You may have heard about the fastest growing global divestment campaign in world history.
So far, according to the acclaimed American environmental activist, Bill McKibben, the fossil fuel divestment campaign has resulted in almost $8 trillion divested from portfolios and endowment funds since 2012. This means that this money was removed from fossil fuel stocks and bonds and redistributed into other investments.
It is time that Quinnipiac divests its endowment–more than $500 million–from fossil fuels. This is not a new or even radical idea.
Since 2012, institutional wealth funds of all shapes and sizes: municipalities like the New York City pension fund ($189 billion), and the City of London Pension Authority (yes, that London–$7.1 billion) have divested; educational institutions like Syracuse University ($1.18 billion) and the University of California system of schools ($350 million so far), have divested, according to recent articles by the Guardian and Fossil Free California.
Earlier this year, Ireland became the first sovereign nation to divest its sovereign wealth fund ($10.4 billion) from fossil fuels, according to the New York Times. Ireland followed a recommendation from the Norwegian Central Bank, which itself is considering whether or not to divest its $1 trillion sovereign wealth fund.
Religious institutions have shown faith in the fossil fuel divestment campaign: the World Council of Churches, the Unitarians, the Lutherans, the Islamic Society of North America, Japanese Buddhist temples and the diocese of Assisi, to name a few. Arguably, the most striking divestment pledge to date came from the World Bank itself, which will end its financial support for oil and gas extraction in 2019. Even global insurance giants like AXA, Allianz and Lloyd’s of London divested from coal and other “extreme fossil fuels,” such as tar sands, according to recent articles by the Guardian.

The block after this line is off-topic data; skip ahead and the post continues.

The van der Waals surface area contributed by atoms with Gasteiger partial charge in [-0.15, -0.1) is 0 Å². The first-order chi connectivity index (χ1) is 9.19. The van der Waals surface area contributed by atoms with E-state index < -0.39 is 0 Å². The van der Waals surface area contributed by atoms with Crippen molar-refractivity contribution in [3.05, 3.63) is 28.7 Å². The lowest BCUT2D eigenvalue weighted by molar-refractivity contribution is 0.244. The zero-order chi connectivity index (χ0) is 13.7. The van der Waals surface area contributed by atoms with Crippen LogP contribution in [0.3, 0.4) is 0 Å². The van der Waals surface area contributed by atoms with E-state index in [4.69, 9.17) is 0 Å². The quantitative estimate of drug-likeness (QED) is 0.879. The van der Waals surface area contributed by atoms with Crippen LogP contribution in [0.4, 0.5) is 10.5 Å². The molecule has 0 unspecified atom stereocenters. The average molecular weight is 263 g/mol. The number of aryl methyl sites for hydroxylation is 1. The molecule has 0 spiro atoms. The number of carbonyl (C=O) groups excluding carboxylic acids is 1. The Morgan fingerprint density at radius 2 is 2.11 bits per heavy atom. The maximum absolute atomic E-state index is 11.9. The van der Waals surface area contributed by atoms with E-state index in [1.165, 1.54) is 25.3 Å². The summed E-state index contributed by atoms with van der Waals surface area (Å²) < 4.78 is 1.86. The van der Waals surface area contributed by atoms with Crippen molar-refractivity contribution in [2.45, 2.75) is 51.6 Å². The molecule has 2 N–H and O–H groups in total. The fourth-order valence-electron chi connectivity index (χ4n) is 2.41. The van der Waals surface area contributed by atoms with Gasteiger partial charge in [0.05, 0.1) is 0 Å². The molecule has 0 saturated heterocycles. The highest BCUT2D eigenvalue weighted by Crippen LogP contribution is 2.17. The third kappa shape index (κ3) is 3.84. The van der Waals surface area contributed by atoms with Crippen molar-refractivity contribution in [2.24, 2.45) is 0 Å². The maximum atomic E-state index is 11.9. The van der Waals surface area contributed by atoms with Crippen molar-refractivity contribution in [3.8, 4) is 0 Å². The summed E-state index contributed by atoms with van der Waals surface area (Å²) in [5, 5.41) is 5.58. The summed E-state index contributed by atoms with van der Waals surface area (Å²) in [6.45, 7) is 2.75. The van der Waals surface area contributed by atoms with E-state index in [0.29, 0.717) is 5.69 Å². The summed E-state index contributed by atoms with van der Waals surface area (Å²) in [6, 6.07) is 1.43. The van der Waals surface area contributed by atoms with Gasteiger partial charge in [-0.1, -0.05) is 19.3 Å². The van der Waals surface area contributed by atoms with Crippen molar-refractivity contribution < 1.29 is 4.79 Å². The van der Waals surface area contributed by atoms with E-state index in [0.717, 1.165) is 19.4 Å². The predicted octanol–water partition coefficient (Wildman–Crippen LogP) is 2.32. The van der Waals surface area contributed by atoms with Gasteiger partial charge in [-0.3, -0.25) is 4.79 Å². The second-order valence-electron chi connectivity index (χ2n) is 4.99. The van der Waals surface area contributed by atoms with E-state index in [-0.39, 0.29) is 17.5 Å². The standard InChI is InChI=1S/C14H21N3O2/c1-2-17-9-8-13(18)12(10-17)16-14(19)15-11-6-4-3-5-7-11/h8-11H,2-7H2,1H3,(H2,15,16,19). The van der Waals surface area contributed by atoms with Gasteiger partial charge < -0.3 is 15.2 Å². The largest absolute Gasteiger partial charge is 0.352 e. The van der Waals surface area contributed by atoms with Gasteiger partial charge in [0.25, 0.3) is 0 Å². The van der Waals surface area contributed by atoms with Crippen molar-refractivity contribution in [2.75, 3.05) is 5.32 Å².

The fossil fuel divestment campaign is not the first of its kind. Divestment became a household concept in the 1980’s when academic institutions like the University of California, and sovereign nations like the United States, divested from South Africa and its companies as a way to strike back at the apartheid regime.
Former President Barack Obama has remarked that his first act of political activism was as a 19-year-old student at Occidental College, where he fought for Occidental to divest from South Africa. The divestment campaign against apartheid reached its climax in 1986, when Congress overrode President Reagan’s veto and passed the Anti-Apartheid Act by an overwhelming majority.